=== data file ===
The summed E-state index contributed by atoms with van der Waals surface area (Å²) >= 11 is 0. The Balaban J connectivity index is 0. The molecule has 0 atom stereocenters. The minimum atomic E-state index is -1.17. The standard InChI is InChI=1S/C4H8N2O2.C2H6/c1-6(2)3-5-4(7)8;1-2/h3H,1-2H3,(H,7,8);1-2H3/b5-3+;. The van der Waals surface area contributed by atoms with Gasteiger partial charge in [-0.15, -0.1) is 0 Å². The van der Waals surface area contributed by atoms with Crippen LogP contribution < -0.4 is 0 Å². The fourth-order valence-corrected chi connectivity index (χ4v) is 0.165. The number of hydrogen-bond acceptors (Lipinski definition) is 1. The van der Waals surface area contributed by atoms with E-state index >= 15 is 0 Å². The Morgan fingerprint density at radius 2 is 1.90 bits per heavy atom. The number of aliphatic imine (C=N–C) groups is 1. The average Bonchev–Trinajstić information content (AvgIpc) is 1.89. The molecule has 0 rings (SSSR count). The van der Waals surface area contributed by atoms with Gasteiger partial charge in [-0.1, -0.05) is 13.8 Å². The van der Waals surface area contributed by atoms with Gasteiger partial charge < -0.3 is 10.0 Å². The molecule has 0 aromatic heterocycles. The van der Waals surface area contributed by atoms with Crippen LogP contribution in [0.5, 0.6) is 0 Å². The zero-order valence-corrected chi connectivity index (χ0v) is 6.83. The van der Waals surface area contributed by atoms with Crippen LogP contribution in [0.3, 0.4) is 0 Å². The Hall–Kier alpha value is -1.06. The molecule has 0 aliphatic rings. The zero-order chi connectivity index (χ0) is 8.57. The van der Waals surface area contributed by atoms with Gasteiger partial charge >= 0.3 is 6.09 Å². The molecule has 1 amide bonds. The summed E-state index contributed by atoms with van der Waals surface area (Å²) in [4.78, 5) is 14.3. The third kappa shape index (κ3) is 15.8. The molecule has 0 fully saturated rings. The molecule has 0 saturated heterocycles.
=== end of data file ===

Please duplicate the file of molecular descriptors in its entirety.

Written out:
The summed E-state index contributed by atoms with van der Waals surface area (Å²) >= 11 is 0. The Balaban J connectivity index is 0. The molecule has 0 atom stereocenters. The minimum atomic E-state index is -1.17. The standard InChI is InChI=1S/C4H8N2O2.C2H6/c1-6(2)3-5-4(7)8;1-2/h3H,1-2H3,(H,7,8);1-2H3/b5-3+;. The van der Waals surface area contributed by atoms with Gasteiger partial charge in [-0.15, -0.1) is 0 Å². The van der Waals surface area contributed by atoms with Crippen LogP contribution < -0.4 is 0 Å². The fourth-order valence-corrected chi connectivity index (χ4v) is 0.165. The number of hydrogen-bond acceptors (Lipinski definition) is 1. The van der Waals surface area contributed by atoms with E-state index >= 15 is 0 Å². The Morgan fingerprint density at radius 2 is 1.90 bits per heavy atom. The number of aliphatic imine (C=N–C) groups is 1. The average Bonchev–Trinajstić information content (AvgIpc) is 1.89. The molecule has 0 rings (SSSR count). The van der Waals surface area contributed by atoms with Gasteiger partial charge in [-0.1, -0.05) is 13.8 Å². The van der Waals surface area contributed by atoms with Gasteiger partial charge < -0.3 is 10.0 Å². The molecule has 0 aromatic heterocycles. The van der Waals surface area contributed by atoms with Crippen LogP contribution in [0.5, 0.6) is 0 Å². The zero-order valence-corrected chi connectivity index (χ0v) is 6.83. The van der Waals surface area contributed by atoms with Crippen LogP contribution in [0.3, 0.4) is 0 Å². The Hall–Kier alpha value is -1.06. The molecule has 0 aliphatic rings. The zero-order chi connectivity index (χ0) is 8.57. The van der Waals surface area contributed by atoms with Gasteiger partial charge >= 0.3 is 6.09 Å². The molecule has 1 amide bonds. The summed E-state index contributed by atoms with van der Waals surface area (Å²) in [4.78, 5) is 14.3. The third kappa shape index (κ3) is 15.8. The molecule has 0 fully saturated rings. The molecule has 0 saturated heterocycles.